I was brought up believing in an all-powerful god. He was bigger than anything that you could imagine. He could do anything. He was anywhere, any time. He listened to what people asked. He was like us, in that we were made in his image. Thinking about God always blew my mind, because I would try to imagine what it was like at the beginning of the universe. There was nothing there, just God. There was no time, no space, nothing. Just god. In the beginning, the beginning of all time, God was there, even though nothing was there.
I used to lie awake at night thinking about that. Nothing was there, and God was there … but God is everything, so everything was there in the form of nothing. But what was before that? God was before that. Did god have a god that made him? No, he just was. Nobody knows how he got there. Does God know how He got there? Maybe … yes he must, because he knows everything. Well why didn’t he tell us how he got here then? No idea.
I was taught what I suppose can best be described as sort of axioms: God is all-knowing, God is all-powerful, God is everywhere at every time, God made everything, God is love, God is good. And there is another one: God works in mysterious ways. Using these axioms one can describe the universe with perfect accuracy, better than any scientist could, and answer any question with infallible logic. For instance:
Where did we come from? Axiom: God made everything, therefore god made us, because the set of everything includes us.
Why were we made? Axiom: God works in mysterious ways; axiom: God is all-knowing. We don’t really know why God made us, but he knows, and that’s all that matters. The one thing we know is that God is good (another axiom) and that he did it because he loves us – axiom: God is love.
This satisfied me to a certain degree, in as much that I was unable to argue with any of the statements without questioning the authenticity of God. But there was always something that didn’t quite feel right. I never felt like I could solve any real world problems with these axioms.
If god is all-powerful and protects those he loves, then why do we have to wear a seat-belt in a car? I never had a very good answer for that one that didn’t involve logical hand-waving.
Other questions were tumbling about in my head, and they scared me. I didn’t really know why though. Maybe it is because deep down I was discovering that the beliefs I built my world around were like chaff, that can blow away in the wind. So I decided to find God for myself. I shut myself off from the world and spent months trying to pick apart my beliefs and find what was holding them together. I decided that God would reveal the truth to me no matter what happened and so I opened up my mind as a receptacle for any thought that may come my way, no matter what the axioms said.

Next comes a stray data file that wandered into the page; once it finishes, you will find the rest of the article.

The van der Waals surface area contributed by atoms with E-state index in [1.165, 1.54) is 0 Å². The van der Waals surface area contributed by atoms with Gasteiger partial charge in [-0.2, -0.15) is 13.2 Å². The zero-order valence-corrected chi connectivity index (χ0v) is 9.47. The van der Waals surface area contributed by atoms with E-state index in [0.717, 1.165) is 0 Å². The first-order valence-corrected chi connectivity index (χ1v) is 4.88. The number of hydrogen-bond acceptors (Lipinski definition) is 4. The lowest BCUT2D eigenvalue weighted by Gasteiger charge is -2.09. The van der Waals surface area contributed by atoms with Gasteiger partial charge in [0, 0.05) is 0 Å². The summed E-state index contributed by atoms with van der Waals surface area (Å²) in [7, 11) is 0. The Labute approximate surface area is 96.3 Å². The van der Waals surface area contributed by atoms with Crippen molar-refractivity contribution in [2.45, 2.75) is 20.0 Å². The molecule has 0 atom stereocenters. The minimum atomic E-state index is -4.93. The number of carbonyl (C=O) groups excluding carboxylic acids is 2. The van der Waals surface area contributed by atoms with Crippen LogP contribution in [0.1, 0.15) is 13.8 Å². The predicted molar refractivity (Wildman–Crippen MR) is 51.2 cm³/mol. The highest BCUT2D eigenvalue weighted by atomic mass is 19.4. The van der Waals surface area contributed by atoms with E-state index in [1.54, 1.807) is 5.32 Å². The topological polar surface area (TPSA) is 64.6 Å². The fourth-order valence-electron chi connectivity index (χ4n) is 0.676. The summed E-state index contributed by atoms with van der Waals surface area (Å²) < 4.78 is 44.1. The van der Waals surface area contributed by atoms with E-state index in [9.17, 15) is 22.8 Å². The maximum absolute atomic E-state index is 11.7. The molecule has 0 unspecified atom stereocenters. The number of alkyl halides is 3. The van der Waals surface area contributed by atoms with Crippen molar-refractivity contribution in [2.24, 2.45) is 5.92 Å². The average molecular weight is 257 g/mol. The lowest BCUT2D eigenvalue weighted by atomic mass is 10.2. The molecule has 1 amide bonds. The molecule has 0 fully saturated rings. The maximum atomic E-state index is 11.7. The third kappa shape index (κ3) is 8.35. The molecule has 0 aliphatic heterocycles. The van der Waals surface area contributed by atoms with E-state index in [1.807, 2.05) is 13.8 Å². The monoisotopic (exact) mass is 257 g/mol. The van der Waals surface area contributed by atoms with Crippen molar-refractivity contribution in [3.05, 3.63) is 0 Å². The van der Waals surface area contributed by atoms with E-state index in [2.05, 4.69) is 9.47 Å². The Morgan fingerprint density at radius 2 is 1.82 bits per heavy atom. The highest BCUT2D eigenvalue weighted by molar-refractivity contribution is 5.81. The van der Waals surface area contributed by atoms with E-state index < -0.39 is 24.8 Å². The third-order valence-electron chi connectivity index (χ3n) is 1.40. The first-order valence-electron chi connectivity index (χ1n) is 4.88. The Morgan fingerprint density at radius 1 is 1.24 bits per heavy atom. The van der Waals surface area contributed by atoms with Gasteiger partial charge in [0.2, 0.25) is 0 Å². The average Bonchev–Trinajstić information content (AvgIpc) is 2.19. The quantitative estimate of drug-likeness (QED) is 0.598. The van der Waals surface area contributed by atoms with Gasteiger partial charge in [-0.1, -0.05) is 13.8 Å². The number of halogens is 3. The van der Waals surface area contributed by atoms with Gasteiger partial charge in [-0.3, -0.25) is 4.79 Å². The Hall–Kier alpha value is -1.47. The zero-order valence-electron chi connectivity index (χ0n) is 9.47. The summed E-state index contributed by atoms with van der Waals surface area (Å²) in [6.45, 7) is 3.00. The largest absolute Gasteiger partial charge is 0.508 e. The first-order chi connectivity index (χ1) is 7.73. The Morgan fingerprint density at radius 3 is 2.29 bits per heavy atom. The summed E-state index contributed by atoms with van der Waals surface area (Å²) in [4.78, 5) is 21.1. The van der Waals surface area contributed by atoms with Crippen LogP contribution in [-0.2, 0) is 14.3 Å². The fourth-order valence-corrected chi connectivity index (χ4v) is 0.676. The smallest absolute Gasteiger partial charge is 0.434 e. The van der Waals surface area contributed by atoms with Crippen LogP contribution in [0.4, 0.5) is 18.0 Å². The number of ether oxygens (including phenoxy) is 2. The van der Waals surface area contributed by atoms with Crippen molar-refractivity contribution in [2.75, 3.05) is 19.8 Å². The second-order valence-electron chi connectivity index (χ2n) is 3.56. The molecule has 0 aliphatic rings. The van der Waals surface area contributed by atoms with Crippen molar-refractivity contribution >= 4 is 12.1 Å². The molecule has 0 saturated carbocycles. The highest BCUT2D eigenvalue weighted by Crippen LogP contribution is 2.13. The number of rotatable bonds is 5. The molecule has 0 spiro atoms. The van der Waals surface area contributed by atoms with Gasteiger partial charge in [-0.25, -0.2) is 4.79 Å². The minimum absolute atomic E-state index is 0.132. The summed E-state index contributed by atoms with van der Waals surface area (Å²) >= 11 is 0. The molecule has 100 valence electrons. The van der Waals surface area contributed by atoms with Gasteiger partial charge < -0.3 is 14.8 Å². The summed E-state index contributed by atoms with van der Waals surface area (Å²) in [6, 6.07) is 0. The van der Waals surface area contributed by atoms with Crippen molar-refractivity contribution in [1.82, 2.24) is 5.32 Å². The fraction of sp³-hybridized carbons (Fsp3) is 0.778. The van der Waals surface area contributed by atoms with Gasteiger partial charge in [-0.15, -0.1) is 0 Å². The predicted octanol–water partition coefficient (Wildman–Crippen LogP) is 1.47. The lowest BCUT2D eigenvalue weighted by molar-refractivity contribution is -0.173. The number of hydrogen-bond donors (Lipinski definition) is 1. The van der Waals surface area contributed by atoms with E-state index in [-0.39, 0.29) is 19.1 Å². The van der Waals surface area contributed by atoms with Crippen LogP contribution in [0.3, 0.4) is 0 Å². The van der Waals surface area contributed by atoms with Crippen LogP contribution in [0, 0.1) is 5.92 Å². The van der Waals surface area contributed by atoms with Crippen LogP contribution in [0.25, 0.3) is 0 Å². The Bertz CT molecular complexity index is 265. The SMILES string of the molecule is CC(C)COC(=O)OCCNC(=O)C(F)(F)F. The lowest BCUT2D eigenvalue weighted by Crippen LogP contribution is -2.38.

Then things started to get strange. I saw turmoil and confusion. If God is love, then why would he choose to torture those who did not believe in him by sending them to hell for eternity? If I had a friend who decided that he didn’t believe that I existed, would I lock him in a torture chamber for the rest of his or her life? No, that would be something an evil person would do. Then I wrote down a sentence that probably changed my life, because it was the first time in my life I had elevated myself to the level of God and challenged him. I wrote, ‘If somebody goes to hell because they could not find evidence for God and therefore could not believe, then they, being punished eternally for a misunderstanding, are more righteous than God.’
Is God so weak that he cannot stand up against questioning? If I cannot question my god, then my god is too weak.
After that the floodgates were open, and there was no holding back the thoughts. Some part of me still believed deep down, but another part of me was putting God on trial. If you can’t test god, then how can we follow him? Maybe we are not made in the image of god. Maybe god is made in the image of us. That would explain why god keeps changing his mind about what is good or bad. For instance, it was okay to kill unbelievers, but now that’s somehow not right anymore, and we should love our enemies.
Also, I came to the conclusion that belief is not a decision, it happens on its own, usually from experience. For instance, you can be told all you want about fire and how it burns and how you should not touch it, but somehow it doesn’t really sink in until you can test it. You can stand next to a fire and feel its radiant heat, and touch it and feel it burn. But you can’t touch God, and feel him. You can’t look at him. You can’t feel his power. I used to think I could, but really the things I could feel where only there when I expected them to be there, and existed in my imagination. God always said exactly what I expected him to say, almost as if he was a fabrication of my mind. I guess it boils down to this: if one can’t tell the difference between a god one made up in one’s own mind, and and the One True God that one claims to follow, that god might as well not exist.
But even after all of this transformation happened, I still believe in the thing they call God. There is something deep within us that we can never understand. Something in our mind that we will never control. It makes dreams seem real and sometimes speaks to us with wisdom that we cannot fathom. It is neither good nor evil. Some choose to call this thing a god, but I call it myself. The thing that is within me is a real thing to me; the thing that is within me is the me that I do not understand. God is within me, and I put him in my image, and I am him.
Perhaps Jesus was thinking on similar lines when he said, ‘Before Abraham was, I am.’ Perhaps the message of the Messiah is that what we believe does not matter.